You see, you have to believe that juice just pouring from the wine press from freshly squashed grapes is alcoholic in order to take the one wine view. I don't believe that. You may be asking, "Are you kidding me?" I'm not kidding you. That's what they believe. And are they getting angry if they're reading this? Probably. And they're still concerned about the word "stupid." But I wish they'd rethink this one wine view, because yayin and oinos both refer to freshly squeezed grape juice. If they're not being stupid about this; they're at least being stubborn---it is way too obvious not to admit.
These are the best ones.
Isaiah 16:10, "And gladness is taken away, and joy out of the plentiful field; and in the vineyards there shall be no singing, neither shall there be shouting: the treaders shall tread out no wine (yayin) in their presses; I have made their vintage shouting to cease."
Revelation 19:15, "And out of his mouth goeth a sharp sword, that with it he should smite the nations: and he shall rule them with a rod of iron: and he treadeth the winepress of the fierceness and wrath of Almighty God." You have to look at the Greek on this one, because that second half of the verse is literally, "He will trample the winepress of the wine of the rage and the wrath of Almighty God." So we are reading in the Greek the "winepress of the oinos." Oinos then is not always alcoholic.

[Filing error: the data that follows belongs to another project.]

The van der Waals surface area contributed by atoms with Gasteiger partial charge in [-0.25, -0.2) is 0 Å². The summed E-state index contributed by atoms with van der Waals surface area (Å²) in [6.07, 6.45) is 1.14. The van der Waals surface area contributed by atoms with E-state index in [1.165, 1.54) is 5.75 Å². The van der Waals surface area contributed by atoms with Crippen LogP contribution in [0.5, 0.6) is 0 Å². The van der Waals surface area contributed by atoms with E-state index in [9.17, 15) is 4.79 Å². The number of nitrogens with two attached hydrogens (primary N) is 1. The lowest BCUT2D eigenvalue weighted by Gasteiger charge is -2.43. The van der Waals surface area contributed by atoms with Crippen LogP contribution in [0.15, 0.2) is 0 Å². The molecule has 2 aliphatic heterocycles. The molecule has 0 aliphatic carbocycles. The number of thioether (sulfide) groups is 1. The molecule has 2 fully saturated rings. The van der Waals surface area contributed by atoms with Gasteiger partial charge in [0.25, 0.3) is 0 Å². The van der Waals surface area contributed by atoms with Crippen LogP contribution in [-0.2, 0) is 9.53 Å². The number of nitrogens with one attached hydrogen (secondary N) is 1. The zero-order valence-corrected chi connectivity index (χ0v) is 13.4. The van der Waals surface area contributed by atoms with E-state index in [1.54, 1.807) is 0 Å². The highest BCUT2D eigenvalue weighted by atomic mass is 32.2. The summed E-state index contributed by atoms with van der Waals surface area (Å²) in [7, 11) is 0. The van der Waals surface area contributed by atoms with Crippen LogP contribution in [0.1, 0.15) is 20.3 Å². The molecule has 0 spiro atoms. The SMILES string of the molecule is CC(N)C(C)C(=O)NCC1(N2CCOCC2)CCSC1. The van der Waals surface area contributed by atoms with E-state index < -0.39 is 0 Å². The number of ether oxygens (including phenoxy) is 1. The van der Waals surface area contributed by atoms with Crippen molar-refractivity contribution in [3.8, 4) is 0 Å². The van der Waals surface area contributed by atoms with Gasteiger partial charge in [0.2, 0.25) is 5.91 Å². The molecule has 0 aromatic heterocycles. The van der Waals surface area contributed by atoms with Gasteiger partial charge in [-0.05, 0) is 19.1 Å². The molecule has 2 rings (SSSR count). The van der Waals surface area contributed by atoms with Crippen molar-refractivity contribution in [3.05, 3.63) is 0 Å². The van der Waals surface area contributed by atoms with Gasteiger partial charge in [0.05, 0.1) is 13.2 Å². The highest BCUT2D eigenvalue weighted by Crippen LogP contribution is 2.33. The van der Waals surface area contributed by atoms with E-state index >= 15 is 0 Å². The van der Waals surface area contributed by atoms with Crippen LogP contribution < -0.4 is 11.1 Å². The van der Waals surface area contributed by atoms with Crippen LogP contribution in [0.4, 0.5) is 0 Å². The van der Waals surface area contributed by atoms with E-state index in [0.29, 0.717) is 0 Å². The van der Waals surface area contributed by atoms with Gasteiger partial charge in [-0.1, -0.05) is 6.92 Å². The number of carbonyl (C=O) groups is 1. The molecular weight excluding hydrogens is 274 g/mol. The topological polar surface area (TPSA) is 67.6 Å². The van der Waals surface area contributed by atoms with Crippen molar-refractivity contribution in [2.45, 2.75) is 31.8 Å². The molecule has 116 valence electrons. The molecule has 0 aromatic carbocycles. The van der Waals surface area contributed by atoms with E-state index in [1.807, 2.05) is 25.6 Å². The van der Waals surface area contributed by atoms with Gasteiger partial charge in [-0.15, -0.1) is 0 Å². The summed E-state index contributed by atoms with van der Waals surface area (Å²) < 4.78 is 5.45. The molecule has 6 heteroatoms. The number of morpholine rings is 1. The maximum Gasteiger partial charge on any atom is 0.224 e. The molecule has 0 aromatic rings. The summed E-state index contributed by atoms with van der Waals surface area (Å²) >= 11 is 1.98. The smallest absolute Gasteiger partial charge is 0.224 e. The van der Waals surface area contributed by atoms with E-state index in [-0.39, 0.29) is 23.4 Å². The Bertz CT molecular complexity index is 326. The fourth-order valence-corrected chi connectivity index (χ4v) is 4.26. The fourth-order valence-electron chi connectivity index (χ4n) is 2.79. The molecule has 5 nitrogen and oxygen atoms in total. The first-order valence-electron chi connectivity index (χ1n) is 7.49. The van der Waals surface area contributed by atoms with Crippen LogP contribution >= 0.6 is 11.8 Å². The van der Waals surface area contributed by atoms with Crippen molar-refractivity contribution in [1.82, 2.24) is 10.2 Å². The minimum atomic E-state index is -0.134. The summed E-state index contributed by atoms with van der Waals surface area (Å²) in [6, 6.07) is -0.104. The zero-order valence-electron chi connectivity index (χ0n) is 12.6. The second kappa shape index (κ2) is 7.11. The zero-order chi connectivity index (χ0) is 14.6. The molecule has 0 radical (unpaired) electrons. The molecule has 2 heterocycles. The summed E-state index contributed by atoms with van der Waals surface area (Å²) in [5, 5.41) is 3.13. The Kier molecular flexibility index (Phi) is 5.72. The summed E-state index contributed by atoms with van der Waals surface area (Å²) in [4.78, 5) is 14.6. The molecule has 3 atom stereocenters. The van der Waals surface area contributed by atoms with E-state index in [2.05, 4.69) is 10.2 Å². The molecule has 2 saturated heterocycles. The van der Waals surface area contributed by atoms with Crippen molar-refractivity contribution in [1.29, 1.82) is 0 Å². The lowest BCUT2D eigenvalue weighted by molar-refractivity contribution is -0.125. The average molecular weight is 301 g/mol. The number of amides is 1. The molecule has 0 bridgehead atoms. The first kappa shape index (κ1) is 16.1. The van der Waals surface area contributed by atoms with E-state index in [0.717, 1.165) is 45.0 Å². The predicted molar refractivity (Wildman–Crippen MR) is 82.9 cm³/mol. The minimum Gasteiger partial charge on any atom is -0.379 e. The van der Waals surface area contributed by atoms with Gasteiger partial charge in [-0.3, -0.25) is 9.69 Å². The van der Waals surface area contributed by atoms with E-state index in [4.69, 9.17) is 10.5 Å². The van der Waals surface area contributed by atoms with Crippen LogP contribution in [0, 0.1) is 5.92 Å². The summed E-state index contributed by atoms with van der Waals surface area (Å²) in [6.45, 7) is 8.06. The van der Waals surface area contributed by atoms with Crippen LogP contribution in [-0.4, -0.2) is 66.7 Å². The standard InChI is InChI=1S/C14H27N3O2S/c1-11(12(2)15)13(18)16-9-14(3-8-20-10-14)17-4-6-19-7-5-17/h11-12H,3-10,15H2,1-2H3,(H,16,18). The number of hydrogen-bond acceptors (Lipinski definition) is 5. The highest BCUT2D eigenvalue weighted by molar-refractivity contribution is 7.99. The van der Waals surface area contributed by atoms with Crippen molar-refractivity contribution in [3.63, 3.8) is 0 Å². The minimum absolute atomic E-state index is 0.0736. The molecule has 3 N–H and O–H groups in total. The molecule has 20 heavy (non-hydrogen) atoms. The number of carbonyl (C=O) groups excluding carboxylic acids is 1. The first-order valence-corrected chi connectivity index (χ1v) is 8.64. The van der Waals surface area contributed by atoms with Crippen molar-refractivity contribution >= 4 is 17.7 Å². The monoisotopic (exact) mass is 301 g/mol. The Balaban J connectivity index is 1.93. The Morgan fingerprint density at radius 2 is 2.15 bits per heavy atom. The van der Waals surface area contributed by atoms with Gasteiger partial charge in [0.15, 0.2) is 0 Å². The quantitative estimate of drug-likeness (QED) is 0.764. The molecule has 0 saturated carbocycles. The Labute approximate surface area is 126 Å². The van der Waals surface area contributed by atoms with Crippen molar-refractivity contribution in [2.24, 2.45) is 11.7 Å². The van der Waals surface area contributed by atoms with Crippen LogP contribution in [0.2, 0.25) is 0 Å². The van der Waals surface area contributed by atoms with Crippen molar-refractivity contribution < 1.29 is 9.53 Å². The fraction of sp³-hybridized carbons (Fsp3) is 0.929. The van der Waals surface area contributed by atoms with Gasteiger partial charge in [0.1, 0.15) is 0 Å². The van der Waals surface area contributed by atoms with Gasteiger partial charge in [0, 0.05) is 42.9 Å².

Keep looking at Revelation 19:15 if you would. When God is treading that vat of grapes with His rage and wrath, will the wine produced ever ferment? No. Of course not. Right when God treads it, it will be drunk by those He is judging. So there is no future for this grape juice.
This next verse will work too, just to cover all the bases.
Jeremiah 48:33, "And joy and gladness is taken from the plentiful field, and from the land of Moab; and I have caused wine (yayin) to fail from the winepresses: none shall tread with shouting; their shouting shall be no shouting."
The one wine guys will say that even though they are pressing yayin or oinos out of these presses, they're still trying to make alcohol out of it, so it doesn't prove anything. They are pressing out future alcohol and, hence, alcohol. Hmmmm. Sounds like begging the question to me, shutting one's eyes to the evidence. There is no exegetical basis for making this type of assertion. If we've got passages that plainly reveal non-alcoholic yayin or oinos and then we've got ones that show that there is an alcoholic yayin (Proverbs 23:31) or oinos (Ephesians 5:18), then we've got two wines.